GoldenSimatar's Best Films of 2009

thegoldensimatar

Righto, initially I was afraid I wouldn’t be able to cobble together a ten list of my favorite 2009 horror films.  Being a college kid I was unfortunately short of funds throughout much of the year or too short on time to see much.  Many will notice the lack of Zombieland, a film I’m sure will be on everyone’s list but…college does things to your wallet.

I was right about not getting a full ten list, I thought about padding my list out with some stuff that I liked, but wouldn’t classify them as the Best.  So, here I provide the best films of 2009.  

Best Worst Movie: Troll 2 is considered to be one of the worst, if not the worst film ever made.  However, it's one of the most glorious and hilarious bad movies ever.  This documentary (directed by child star of the film Michael Paul Stephens) tells the story how the film has impacted the lives of it’s stars and makers.  BWM is funny, truthful and heartfelt all at the same time.  

It’s one of those movies that could have easily swung towards playing completely for laughs but Stephens keeps an even keel and balances the humor with serious situations that have plagued former actors. One of the best documentaries about a certain film ever made, Best Worst Movie succeeds on numerous levels.  It’s a movie that is a must see for any fan of cinema to watch, even if movies about goblins who turn people into vegetables to eat them isn’t your thing.

  
District 9: Watching District 9 in a private screening I felt I was watching a film that was destined to be a classic and the reveal of a filmmaker who will become one of the powerhouses of the industry.   Smart, stylish and thoroughly enjoyable, the tale of refugee aliens put at the mercy of a ruthless company held me from the start to the finish.  

The film didn’t skip on the all-important story and characters, with rookie Sharlto Copley giving probably the year’s best performances in a genre piece.  District 9 is certainly going to be listed as a classic in years to come and is a film that worked on every level for me.

Outlander:  This weirdo sci-fi, fantasy, horror film is one that I was looking forward to for a long time and was so happy when a single theater in Savannah was playing it.   Vikings with Space Man and an alien beast mixed in, what’s not to like?  Outlander is one of those stories that on paper or when you speak to your friends about it they dismiss it as being too odd to work.  

However, the exact opposite is proven.  With a smart script, good acting and some well-staged action, Outlander is an original gem that slipped into theaters that I wish more people went out and supported.  Is it deep?  No.  But it has some good suspense bits and plenty of healthy violence for entertainment.  I got my money’s worth out of this puppy.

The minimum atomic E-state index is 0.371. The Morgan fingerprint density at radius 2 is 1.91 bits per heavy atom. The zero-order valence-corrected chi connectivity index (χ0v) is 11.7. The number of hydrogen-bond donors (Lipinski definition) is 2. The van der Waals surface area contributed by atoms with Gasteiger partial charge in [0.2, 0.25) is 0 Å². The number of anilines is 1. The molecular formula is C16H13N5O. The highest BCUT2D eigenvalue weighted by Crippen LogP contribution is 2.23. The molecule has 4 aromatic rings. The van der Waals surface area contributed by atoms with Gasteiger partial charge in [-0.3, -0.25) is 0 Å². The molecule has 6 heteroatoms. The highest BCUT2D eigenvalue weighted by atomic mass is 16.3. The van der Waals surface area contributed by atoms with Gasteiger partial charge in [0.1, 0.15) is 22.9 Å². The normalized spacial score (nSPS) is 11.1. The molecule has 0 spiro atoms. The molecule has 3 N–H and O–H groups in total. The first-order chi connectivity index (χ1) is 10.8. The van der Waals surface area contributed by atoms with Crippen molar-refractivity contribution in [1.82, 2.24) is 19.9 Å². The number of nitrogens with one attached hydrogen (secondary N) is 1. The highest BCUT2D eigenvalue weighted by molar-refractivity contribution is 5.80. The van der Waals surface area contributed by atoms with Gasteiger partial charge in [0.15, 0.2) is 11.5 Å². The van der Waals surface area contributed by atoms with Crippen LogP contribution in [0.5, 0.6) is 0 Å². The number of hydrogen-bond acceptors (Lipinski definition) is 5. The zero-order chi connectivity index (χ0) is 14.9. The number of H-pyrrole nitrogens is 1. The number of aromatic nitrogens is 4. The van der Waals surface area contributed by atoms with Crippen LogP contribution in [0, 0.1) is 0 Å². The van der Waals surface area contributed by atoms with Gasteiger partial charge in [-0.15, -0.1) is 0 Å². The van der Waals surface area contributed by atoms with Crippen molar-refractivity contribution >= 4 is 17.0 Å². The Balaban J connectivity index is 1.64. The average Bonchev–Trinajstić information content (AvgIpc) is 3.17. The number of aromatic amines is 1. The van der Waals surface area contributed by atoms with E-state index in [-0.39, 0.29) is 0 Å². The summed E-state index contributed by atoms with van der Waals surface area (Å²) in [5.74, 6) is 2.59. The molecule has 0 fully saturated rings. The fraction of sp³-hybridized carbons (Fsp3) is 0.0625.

Orphan:  This is a movie I went in without much expectation.  Made by the director of the excellent production designed yet poorly written House of Wax remake, I had little faith in this movie.  Watching it with some friends however, I found myself to be dead wrong.  

Orphan has numerous ‘wtf’ and ‘hfs’ moments scattered throughout the film, building up to the final chase throughout the darkened house.  With the reveal of Esther’s wall paintings and the ‘twist’ I had a feeling that the writers of this film were probably messed up in the head.  And messed up in the good way, the dangerous way every horror writer should be.  A lot of the weight of the film rested upon the shoulders of 12-year-old Isabelle Fuhrman and I think it’d be one of the greatest crimes in Hollywood if she doesn’t have a long, healthy career.  Going through numerous ranges of emotions from bubble-gum sweet to crazy as all get out, Fuhrman’s performance really helped sell the film.  

The Collector:  Written by Marcus Dunstan and Patrick Melton of the last several Saw films (and directed by Dunstan), Collector is a movie I know more than a few people hated.  Personally, I really enjoyed the film.  The setup of an ex-criminal breaking into his employer’s house to steal a gem and being trapped there by a masked killer is simple.  

The film a nice gritty feel to it and I found myself squirming more at the gruesomeness and the gore in this film than I did in the far cleaner Saw movies.  The mood was heavy and there was some palatable suspense built up at several points throughout the film.  I got pulled enough into the film I found myself wondering who the killer was and I would like to know more about him and what his motivations are.

His Name Was Jason:  Personally, I’m not a huge fan of Jason, more of a Michael person.  However, this comprehensive documentary filled the void left by the bare bones Paramount DVDs as well as the semi-naked New Line DVDs. While Halloween 25 Years of Terror spent too much time on the original film (in my opinion), Jason gives each film in the franchise near equal screen time.  Speaking to the various writers, directors, stars and fans of the series its hard not to get a full picture of the franchise.

The only problem I found with it was the noticeable absence of Steve Miner, director of Parts II and III.  Miner’s lack of involvement leaves a bit of a hole however the strength of the other segments does make up for it.  The hours of bonus interviews on the 2 Disc DVD also makes this a must buy.  

So, there be my list.  I have full reviews of District 9, Outlander, and Best Worst Movie up on my Morguespace.  I hope that in 2010, I get a chance to see more movies and get something a bit more expansive.  Even so, I enjoyed all the flicks I saw and I say to all fans to check them out.  You're going to have to hunt local film festivals for Best Worst Movie but its worth checking out.  That's it for me in 2009, hopefully 2010 will be a banger year for horror.

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